September 20, 2017

Cardin, Rubio, Colleagues Stand In Solidarity With Imprisoned Hong Kong Democracy Activists

WASHINGTON — U.S. Senators Ben Cardin (D-Md.) and Marco Rubio (R-Fla.) were joined by their colleagues U.S. Senators Tom Cotton (R-Ark.), Sherrod Brown (D-Ohio), and Cory Gardner (R-Colo.) in a letter Wednesday expressing solidarity with pro-democracy activists Joshua Wong, Alex Chow, and Nathan Law, who are currently serving jail time for their involvement in the 2014 "Umbrella Movement" protests. 

“We want you to know that we have heard your words and that we share your earnest desire for a democratic Hong Kong,” states the senators’ letter. “In the end, it is up to your government to do more to respect the rights of its own people. However, we also believe the United States cannot stand idly by as these rights are trampled and the people of Hong Kong suffer the consequences. If the courts do not reverse your sentences on appeal, it will cast a further shadow not only on the rights of many in Hong Kong, but also on the special relationship that Hong Kong enjoys with the United States. It is important that you know in the days, months, and years ahead that you have friends in the United States that stand with you and with all those in Hong Kong who share your vision for democracy and human rights.”

The full text of the Senators’ letter is below:

Dear Joshua, Alex, and Nathan,

As members of the United States Senate, we wish to let you know that we stand in solidarity with you and your efforts to build a genuinely autonomous Hong Kong that respects democracy, rule of law, and human rights. The decision by the court to impose disproportionate months-long sentences for activities related to the exercise of free speech and assembly—consistent with the Basic Law and Hong Kong’s special status—is a severe blow to the principle of “one country, two systems”. As deep and genuine friends of the people of Hong Kong, we have grave concerns about the direction in which Hong Kong is headed, and we hope that as you pursue an appeal of your sentences that justice will, in the end, prevail.

Your leadership in the Umbrella Movement demonstrated what a peaceful movement, dedicated to the rights embedded in Hong Kong’s own laws, society, and traditions can accomplish. In speaking not just to Hong Kong’s values but also universal values, the Umbrella Movement has captured the attention of the entire world. Unfortunately, China has disregarded the democratic aspirations of the people of Hong Kong and instead focused on thwarting progress toward universal suffrage. The fact that the Hong Kong government decided to seek tougher punishments despite the penalties imposed by a court a year ago, including community service sentences that Joshua and Nathan already completed, is an alarming injustice that raises questions of political and outside interference in what should be an independent judicial process. It is clear from your sentences that the judgment aimed to not only deny you more than half a year of your life, but also prohibit your future involvement in Hong Kong politics. As was evident from the thousands of Hong Kongers who protested your sentence, your continued acts of courage in the face of political pressure and imprisonment will undoubtedly inspire others who yearn for autonomy and democracy in Hong Kong.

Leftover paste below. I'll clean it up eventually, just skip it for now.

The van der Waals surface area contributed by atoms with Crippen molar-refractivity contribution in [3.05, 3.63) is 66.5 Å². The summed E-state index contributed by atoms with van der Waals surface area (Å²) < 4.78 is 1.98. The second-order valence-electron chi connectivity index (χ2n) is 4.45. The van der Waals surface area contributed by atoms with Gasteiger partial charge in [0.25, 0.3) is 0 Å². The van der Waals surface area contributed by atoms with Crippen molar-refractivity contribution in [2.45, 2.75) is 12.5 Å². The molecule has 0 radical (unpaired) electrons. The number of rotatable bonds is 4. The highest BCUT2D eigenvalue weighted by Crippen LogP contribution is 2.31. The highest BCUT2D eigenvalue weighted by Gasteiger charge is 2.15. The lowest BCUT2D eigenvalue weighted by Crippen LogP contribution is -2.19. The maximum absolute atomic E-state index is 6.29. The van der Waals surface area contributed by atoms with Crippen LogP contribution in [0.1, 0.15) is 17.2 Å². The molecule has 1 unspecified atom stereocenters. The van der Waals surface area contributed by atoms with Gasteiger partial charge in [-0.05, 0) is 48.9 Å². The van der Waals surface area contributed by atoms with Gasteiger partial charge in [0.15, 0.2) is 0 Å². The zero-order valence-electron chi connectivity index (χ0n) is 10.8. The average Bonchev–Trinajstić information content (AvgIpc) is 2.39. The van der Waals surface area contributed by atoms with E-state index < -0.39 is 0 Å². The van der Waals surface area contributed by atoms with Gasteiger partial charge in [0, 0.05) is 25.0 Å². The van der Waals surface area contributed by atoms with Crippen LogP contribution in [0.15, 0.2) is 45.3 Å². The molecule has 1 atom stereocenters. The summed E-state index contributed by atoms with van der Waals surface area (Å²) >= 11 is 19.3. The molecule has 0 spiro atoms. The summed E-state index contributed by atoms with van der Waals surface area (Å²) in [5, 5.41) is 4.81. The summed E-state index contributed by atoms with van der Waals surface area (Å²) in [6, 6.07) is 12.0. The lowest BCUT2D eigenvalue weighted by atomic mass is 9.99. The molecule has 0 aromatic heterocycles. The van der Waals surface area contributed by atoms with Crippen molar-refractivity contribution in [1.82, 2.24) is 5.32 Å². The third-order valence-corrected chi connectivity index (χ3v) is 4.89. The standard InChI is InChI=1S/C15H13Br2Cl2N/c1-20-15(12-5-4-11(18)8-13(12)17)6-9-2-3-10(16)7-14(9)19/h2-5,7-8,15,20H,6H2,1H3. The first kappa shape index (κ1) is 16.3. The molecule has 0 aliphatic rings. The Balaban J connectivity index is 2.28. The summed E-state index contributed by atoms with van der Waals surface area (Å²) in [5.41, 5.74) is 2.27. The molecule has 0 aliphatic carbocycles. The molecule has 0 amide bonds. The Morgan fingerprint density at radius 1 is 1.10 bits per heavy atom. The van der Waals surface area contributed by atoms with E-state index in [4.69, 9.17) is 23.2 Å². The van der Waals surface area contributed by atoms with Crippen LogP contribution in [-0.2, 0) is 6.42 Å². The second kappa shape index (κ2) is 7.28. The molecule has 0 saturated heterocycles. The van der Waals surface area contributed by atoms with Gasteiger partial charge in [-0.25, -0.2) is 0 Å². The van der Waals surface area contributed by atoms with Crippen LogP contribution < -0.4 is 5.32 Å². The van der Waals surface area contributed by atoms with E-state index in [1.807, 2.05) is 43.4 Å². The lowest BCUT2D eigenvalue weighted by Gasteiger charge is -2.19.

In a series of tweets, Joshua wrote: “You can lock up our bodies, but not our minds! We want democracy in Hong Kong. And we will not give up. They can silence protests, remove us from the legislature and lock us up. But they will not win the hearts and minds of Hongkongers. Imprisoning us will not extinguish Hongkonger’s desire for universal suffrage. We are stronger, more determined, and we will win.”

We want you to know that we have heard your words and that we share your earnest desire for a democratic Hong Kong. In the end, it is up to your government to do more to respect the rights of its own people. However, we also believe the United States cannot stand idly by as these rights are trampled and the people of Hong Kong suffer the consequences. If the courts do not reverse your sentences on appeal, it will cast a further shadow not only on the rights of many in Hong Kong, but also on the special relationship that Hong Kong enjoys with the United States. It is important that you know in the days, months, and years ahead that you have friends in the United States that stand with you and with all those in Hong Kong who share your vision for democracy and human rights. 

Sincerely,